5 key considerations when selling your ASC

As ASCs look to boost profitability, investors may consider selling a majority or minority interest in the center.

Many issues come into play with such a sale, including timing and potential ASC owners.

Panelists Jon Vick, president of ASCs Inc., Rich Searles, partner with Merritt Healthcare and Barton Walker, partner with McGuire Woods, addressed these and other issues during the Becker's ASC 23rd Annual Meeting: The Business and Operations of ASCs on Oct. 28 in Chicago.

Here are five key considerations:

1. Weighing the best time for ASC owners to consider selling

According to Mr. Vick, the best time to sell is when the center is doing well, has significant growth opportunities and the physician-owners are still some years away from retirement. Additionally, he said, ASC owners want to sell "to a company that values what you have accomplished, will recognize the value of your growth opportunities and can bring resources that will help your center continue to grow so that you can achieve your goals."

Mr. Walker referenced a client's quote as a good barometer of when it might be the right time for ASC owners to sell. The client said: "I don't feel comfortable owning a business this big. I don't like the feeling of having this much of my net worth tied up in this one company in what's essentially a liquid asset."

2. When ASC owners should consider engaging an outside consultant or investment banker

ASC sales are often multimillion-dollar transactions. Therefore, Mr. Searles said, it's beneficial for ASCs to engage an outside consultant or investment banker with specialized experience when going up against large corporate companies with a lot of resources.

Mr. Walker advised ASC owners at least talk to an outside consultant or investment bankers, even if they don't end up hiring them. "Most people in this industry are open to having a conversation and just telling you what they think of it and that can really be helpful and maybe help you think of some things you didn't think about before," he said.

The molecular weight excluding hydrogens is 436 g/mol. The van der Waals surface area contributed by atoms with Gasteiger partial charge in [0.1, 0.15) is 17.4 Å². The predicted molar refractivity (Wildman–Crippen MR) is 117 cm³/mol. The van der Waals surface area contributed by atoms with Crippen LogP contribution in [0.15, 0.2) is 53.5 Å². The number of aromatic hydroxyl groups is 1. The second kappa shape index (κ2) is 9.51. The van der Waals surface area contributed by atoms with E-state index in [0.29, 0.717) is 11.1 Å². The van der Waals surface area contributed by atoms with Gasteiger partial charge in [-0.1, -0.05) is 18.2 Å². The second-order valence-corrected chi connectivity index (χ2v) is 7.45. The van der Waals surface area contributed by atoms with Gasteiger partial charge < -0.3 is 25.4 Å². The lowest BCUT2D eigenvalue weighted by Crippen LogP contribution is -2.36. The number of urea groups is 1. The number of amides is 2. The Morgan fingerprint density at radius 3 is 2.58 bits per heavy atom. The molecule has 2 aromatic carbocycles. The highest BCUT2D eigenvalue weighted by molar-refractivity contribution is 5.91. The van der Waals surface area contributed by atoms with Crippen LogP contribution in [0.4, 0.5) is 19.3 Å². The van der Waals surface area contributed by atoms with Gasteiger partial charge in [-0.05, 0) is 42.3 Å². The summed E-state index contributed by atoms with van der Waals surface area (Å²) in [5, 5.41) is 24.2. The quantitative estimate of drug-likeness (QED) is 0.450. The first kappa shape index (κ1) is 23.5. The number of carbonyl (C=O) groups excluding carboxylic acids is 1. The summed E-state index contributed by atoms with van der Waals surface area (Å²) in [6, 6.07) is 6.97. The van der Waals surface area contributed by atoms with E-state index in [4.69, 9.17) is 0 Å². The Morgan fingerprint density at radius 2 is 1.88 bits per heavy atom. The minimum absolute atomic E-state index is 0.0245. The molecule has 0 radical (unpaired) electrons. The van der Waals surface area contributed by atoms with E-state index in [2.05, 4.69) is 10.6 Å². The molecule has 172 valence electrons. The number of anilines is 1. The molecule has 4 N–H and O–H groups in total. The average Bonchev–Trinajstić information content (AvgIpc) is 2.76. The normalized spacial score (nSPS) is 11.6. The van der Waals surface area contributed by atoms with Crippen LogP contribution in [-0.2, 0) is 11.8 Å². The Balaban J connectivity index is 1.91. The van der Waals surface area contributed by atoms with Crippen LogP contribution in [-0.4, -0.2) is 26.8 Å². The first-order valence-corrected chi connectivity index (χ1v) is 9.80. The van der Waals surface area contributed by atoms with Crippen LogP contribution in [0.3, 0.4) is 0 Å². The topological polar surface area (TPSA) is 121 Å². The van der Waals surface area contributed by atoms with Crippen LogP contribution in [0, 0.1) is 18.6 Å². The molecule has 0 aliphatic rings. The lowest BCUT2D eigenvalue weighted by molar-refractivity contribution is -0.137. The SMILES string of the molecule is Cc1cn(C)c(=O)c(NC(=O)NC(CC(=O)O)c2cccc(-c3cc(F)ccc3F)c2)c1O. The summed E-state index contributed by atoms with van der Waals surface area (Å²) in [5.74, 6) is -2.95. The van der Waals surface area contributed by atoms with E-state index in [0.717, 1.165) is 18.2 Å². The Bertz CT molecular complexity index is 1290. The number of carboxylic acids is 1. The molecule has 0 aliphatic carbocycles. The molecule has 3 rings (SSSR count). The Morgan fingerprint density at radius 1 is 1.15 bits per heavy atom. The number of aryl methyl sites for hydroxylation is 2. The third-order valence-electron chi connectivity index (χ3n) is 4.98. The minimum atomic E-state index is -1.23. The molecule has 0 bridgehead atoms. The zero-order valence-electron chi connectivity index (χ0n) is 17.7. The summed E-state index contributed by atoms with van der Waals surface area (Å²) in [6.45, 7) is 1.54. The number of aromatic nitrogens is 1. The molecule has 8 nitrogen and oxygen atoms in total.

Mr. Vick expressed support for engaging an experienced advisor or investment banker. He noted the physician-owners only get one chance to sell their center, so they shound ensure the sale targets the best strategic partner at the right price. The buyers have a wealth of experience having completed dozens or even hundreds of deals, so it really benefits the ASC to work with somebody who also has advised on many deals so they get the benefit of their experience.

3. Minority or majority interest: What best fits your ASC?

Mr. Walker sees ASCs selling both majority and minority interests as fewer centers choose to remain independent. But there are differences between these two types of deals. "Majority deals — that's where you'll get the biggest bang for your buck. You'll get typically a premium if you sell a majority ownership interest that allows the majority owner to effectively take board control," he said. "For the minority deals, those tend to be more strategic."

Mr. Vick recommends a minority interest sale for ASCs that are in the ramping up phase or that are having difficulties. In these cases, a smaller company will buy a minority interest in a center, help them to grow and become more profitable, and then have a second sale to a company that buys majority interest at a higher multiple and a higher value.